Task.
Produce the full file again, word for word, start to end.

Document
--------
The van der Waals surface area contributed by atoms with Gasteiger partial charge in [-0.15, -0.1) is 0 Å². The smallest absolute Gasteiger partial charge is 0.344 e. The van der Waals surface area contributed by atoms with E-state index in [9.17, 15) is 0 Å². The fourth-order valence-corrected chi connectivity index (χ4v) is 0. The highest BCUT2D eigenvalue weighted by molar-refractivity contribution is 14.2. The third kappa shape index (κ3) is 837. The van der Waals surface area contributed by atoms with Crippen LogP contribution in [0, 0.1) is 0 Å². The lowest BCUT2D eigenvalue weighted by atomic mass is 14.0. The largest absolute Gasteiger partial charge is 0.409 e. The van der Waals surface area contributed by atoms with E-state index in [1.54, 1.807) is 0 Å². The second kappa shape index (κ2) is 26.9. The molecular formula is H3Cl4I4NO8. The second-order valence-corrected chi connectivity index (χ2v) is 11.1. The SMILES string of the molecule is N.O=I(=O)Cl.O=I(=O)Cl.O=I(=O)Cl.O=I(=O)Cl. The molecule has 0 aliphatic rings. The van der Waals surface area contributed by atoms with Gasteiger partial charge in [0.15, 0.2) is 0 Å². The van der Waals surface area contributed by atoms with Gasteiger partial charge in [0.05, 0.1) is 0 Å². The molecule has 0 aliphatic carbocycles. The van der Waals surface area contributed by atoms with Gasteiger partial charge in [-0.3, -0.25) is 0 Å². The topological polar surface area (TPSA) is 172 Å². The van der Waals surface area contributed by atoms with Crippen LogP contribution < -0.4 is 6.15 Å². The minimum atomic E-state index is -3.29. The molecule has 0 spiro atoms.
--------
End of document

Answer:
The van der Waals surface area contributed by atoms with Gasteiger partial charge in [-0.15, -0.1) is 0 Å². The smallest absolute Gasteiger partial charge is 0.344 e. The van der Waals surface area contributed by atoms with E-state index in [9.17, 15) is 0 Å². The fourth-order valence-corrected chi connectivity index (χ4v) is 0. The highest BCUT2D eigenvalue weighted by molar-refractivity contribution is 14.2. The third kappa shape index (κ3) is 837. The van der Waals surface area contributed by atoms with Crippen LogP contribution in [0, 0.1) is 0 Å². The lowest BCUT2D eigenvalue weighted by atomic mass is 14.0. The largest absolute Gasteiger partial charge is 0.409 e. The van der Waals surface area contributed by atoms with E-state index in [1.54, 1.807) is 0 Å². The second kappa shape index (κ2) is 26.9. The molecular formula is H3Cl4I4NO8. The second-order valence-corrected chi connectivity index (χ2v) is 11.1. The SMILES string of the molecule is N.O=I(=O)Cl.O=I(=O)Cl.O=I(=O)Cl.O=I(=O)Cl. The molecule has 0 aliphatic rings. The van der Waals surface area contributed by atoms with Gasteiger partial charge in [0.15, 0.2) is 0 Å². The van der Waals surface area contributed by atoms with Gasteiger partial charge in [0.05, 0.1) is 0 Å². The molecule has 0 aliphatic carbocycles. The van der Waals surface area contributed by atoms with Gasteiger partial charge in [-0.3, -0.25) is 0 Å². The topological polar surface area (TPSA) is 172 Å². The van der Waals surface area contributed by atoms with Crippen LogP contribution < -0.4 is 6.15 Å². The minimum atomic E-state index is -3.29. The molecule has 0 spiro atoms.